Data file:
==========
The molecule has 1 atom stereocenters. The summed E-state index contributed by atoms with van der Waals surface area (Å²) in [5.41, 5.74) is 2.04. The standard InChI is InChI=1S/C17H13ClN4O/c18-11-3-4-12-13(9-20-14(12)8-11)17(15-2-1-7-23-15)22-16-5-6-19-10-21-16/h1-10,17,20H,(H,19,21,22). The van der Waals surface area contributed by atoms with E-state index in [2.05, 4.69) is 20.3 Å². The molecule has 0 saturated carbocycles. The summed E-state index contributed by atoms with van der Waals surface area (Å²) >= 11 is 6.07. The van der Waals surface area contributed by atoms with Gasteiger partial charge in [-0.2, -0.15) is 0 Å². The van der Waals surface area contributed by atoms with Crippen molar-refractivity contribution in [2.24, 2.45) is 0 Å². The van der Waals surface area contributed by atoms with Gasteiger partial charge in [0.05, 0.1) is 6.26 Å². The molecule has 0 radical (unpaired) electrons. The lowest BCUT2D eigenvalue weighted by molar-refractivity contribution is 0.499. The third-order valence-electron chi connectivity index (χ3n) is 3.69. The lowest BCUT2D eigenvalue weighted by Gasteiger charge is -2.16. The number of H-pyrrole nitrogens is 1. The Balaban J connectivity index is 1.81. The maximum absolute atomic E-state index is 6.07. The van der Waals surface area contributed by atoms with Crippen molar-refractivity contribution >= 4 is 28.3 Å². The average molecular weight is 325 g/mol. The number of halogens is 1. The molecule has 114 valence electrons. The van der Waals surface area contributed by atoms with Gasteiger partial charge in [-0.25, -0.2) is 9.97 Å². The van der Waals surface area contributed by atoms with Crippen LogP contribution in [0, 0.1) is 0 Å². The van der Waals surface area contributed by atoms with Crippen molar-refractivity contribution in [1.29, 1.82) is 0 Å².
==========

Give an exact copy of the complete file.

The molecule has 1 atom stereocenters. The summed E-state index contributed by atoms with van der Waals surface area (Å²) in [5.41, 5.74) is 2.04. The standard InChI is InChI=1S/C17H13ClN4O/c18-11-3-4-12-13(9-20-14(12)8-11)17(15-2-1-7-23-15)22-16-5-6-19-10-21-16/h1-10,17,20H,(H,19,21,22). The van der Waals surface area contributed by atoms with E-state index in [2.05, 4.69) is 20.3 Å². The molecule has 0 saturated carbocycles. The summed E-state index contributed by atoms with van der Waals surface area (Å²) >= 11 is 6.07. The van der Waals surface area contributed by atoms with Gasteiger partial charge in [-0.2, -0.15) is 0 Å². The van der Waals surface area contributed by atoms with Crippen molar-refractivity contribution in [2.24, 2.45) is 0 Å². The van der Waals surface area contributed by atoms with Gasteiger partial charge in [0.05, 0.1) is 6.26 Å². The molecule has 0 radical (unpaired) electrons. The lowest BCUT2D eigenvalue weighted by molar-refractivity contribution is 0.499. The third-order valence-electron chi connectivity index (χ3n) is 3.69. The lowest BCUT2D eigenvalue weighted by Gasteiger charge is -2.16. The number of H-pyrrole nitrogens is 1. The Balaban J connectivity index is 1.81. The maximum absolute atomic E-state index is 6.07. The van der Waals surface area contributed by atoms with Crippen molar-refractivity contribution >= 4 is 28.3 Å². The average molecular weight is 325 g/mol. The number of halogens is 1. The molecule has 114 valence electrons. The van der Waals surface area contributed by atoms with Gasteiger partial charge in [-0.25, -0.2) is 9.97 Å². The van der Waals surface area contributed by atoms with Crippen LogP contribution in [0, 0.1) is 0 Å². The van der Waals surface area contributed by atoms with Crippen molar-refractivity contribution in [1.29, 1.82) is 0 Å².